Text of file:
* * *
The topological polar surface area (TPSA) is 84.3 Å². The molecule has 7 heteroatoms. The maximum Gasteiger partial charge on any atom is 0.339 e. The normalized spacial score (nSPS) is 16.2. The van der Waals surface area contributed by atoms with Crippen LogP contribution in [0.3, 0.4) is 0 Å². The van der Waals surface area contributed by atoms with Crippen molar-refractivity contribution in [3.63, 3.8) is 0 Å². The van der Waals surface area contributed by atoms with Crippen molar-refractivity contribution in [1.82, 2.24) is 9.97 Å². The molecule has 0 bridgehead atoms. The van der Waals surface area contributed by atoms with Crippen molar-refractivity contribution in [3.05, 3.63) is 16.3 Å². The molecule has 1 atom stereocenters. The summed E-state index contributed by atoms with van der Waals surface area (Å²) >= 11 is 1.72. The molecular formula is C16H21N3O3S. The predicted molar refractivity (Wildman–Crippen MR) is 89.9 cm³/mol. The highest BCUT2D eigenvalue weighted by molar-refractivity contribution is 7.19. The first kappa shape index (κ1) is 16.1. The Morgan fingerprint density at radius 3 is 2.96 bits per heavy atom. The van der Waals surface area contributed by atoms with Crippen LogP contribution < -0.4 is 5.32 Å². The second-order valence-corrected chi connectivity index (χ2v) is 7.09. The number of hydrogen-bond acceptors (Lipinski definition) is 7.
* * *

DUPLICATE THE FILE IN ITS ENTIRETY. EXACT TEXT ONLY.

The topological polar surface area (TPSA) is 84.3 Å². The molecule has 7 heteroatoms. The maximum Gasteiger partial charge on any atom is 0.339 e. The normalized spacial score (nSPS) is 16.2. The van der Waals surface area contributed by atoms with Crippen LogP contribution in [0.3, 0.4) is 0 Å². The van der Waals surface area contributed by atoms with Crippen molar-refractivity contribution in [3.63, 3.8) is 0 Å². The van der Waals surface area contributed by atoms with Crippen molar-refractivity contribution in [1.82, 2.24) is 9.97 Å². The molecule has 0 bridgehead atoms. The van der Waals surface area contributed by atoms with Crippen molar-refractivity contribution in [3.05, 3.63) is 16.3 Å². The molecule has 1 atom stereocenters. The summed E-state index contributed by atoms with van der Waals surface area (Å²) >= 11 is 1.72. The molecular formula is C16H21N3O3S. The predicted molar refractivity (Wildman–Crippen MR) is 89.9 cm³/mol. The highest BCUT2D eigenvalue weighted by molar-refractivity contribution is 7.19. The first kappa shape index (κ1) is 16.1. The Morgan fingerprint density at radius 3 is 2.96 bits per heavy atom. The van der Waals surface area contributed by atoms with Crippen LogP contribution < -0.4 is 5.32 Å². The second-order valence-corrected chi connectivity index (χ2v) is 7.09. The number of hydrogen-bond acceptors (Lipinski definition) is 7.